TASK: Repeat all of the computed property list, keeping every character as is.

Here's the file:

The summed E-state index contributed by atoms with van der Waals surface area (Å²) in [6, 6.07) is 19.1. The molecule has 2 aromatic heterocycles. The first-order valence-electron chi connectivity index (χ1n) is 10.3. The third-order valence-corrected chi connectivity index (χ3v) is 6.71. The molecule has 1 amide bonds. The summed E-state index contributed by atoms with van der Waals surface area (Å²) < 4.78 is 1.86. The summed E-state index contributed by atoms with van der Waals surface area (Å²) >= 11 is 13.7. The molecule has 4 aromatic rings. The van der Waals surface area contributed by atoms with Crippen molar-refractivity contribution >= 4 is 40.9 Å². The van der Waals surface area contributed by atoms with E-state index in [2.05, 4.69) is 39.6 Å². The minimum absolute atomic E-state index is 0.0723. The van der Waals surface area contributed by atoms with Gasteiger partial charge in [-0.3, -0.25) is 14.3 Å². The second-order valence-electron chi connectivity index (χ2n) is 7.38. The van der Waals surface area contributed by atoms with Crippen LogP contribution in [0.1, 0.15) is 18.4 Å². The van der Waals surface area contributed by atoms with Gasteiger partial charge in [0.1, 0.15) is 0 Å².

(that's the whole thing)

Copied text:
The summed E-state index contributed by atoms with van der Waals surface area (Å²) in [6, 6.07) is 19.1. The molecule has 2 aromatic heterocycles. The first-order valence-electron chi connectivity index (χ1n) is 10.3. The third-order valence-corrected chi connectivity index (χ3v) is 6.71. The molecule has 1 amide bonds. The summed E-state index contributed by atoms with van der Waals surface area (Å²) < 4.78 is 1.86. The summed E-state index contributed by atoms with van der Waals surface area (Å²) >= 11 is 13.7. The molecule has 4 aromatic rings. The van der Waals surface area contributed by atoms with Crippen molar-refractivity contribution >= 4 is 40.9 Å². The van der Waals surface area contributed by atoms with E-state index in [2.05, 4.69) is 39.6 Å². The minimum absolute atomic E-state index is 0.0723. The van der Waals surface area contributed by atoms with Gasteiger partial charge in [-0.3, -0.25) is 14.3 Å². The second-order valence-electron chi connectivity index (χ2n) is 7.38. The van der Waals surface area contributed by atoms with Crippen LogP contribution in [0.1, 0.15) is 18.4 Å². The van der Waals surface area contributed by atoms with Gasteiger partial charge in [0.1, 0.15) is 0 Å².